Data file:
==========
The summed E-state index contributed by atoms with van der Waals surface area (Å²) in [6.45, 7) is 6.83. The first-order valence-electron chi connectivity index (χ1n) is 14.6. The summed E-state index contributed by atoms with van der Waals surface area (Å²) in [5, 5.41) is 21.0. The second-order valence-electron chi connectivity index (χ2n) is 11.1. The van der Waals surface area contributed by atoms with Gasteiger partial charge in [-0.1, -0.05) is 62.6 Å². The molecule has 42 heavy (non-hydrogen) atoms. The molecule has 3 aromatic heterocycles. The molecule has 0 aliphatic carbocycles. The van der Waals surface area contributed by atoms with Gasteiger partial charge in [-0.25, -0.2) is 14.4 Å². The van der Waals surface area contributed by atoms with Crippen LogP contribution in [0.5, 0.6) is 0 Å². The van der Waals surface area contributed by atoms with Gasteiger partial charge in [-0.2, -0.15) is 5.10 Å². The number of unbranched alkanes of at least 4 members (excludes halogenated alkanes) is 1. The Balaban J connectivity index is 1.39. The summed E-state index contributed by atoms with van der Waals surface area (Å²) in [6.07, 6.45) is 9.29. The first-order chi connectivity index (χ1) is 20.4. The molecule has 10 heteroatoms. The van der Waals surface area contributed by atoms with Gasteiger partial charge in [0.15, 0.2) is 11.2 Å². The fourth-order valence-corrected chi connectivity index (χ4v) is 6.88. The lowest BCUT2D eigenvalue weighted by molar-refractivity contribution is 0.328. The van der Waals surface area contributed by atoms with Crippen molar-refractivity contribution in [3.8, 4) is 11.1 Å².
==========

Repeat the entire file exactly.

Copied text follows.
The summed E-state index contributed by atoms with van der Waals surface area (Å²) in [6.45, 7) is 6.83. The first-order valence-electron chi connectivity index (χ1n) is 14.6. The summed E-state index contributed by atoms with van der Waals surface area (Å²) in [5, 5.41) is 21.0. The second-order valence-electron chi connectivity index (χ2n) is 11.1. The van der Waals surface area contributed by atoms with Gasteiger partial charge in [-0.1, -0.05) is 62.6 Å². The molecule has 42 heavy (non-hydrogen) atoms. The molecule has 3 aromatic heterocycles. The molecule has 0 aliphatic carbocycles. The van der Waals surface area contributed by atoms with Gasteiger partial charge in [-0.25, -0.2) is 14.4 Å². The van der Waals surface area contributed by atoms with Crippen LogP contribution in [0.5, 0.6) is 0 Å². The van der Waals surface area contributed by atoms with Gasteiger partial charge in [-0.2, -0.15) is 5.10 Å². The number of unbranched alkanes of at least 4 members (excludes halogenated alkanes) is 1. The Balaban J connectivity index is 1.39. The summed E-state index contributed by atoms with van der Waals surface area (Å²) in [6.07, 6.45) is 9.29. The first-order chi connectivity index (χ1) is 20.4. The molecule has 10 heteroatoms. The van der Waals surface area contributed by atoms with Gasteiger partial charge in [0.15, 0.2) is 11.2 Å². The fourth-order valence-corrected chi connectivity index (χ4v) is 6.88. The lowest BCUT2D eigenvalue weighted by molar-refractivity contribution is 0.328. The van der Waals surface area contributed by atoms with Crippen molar-refractivity contribution in [3.8, 4) is 11.1 Å².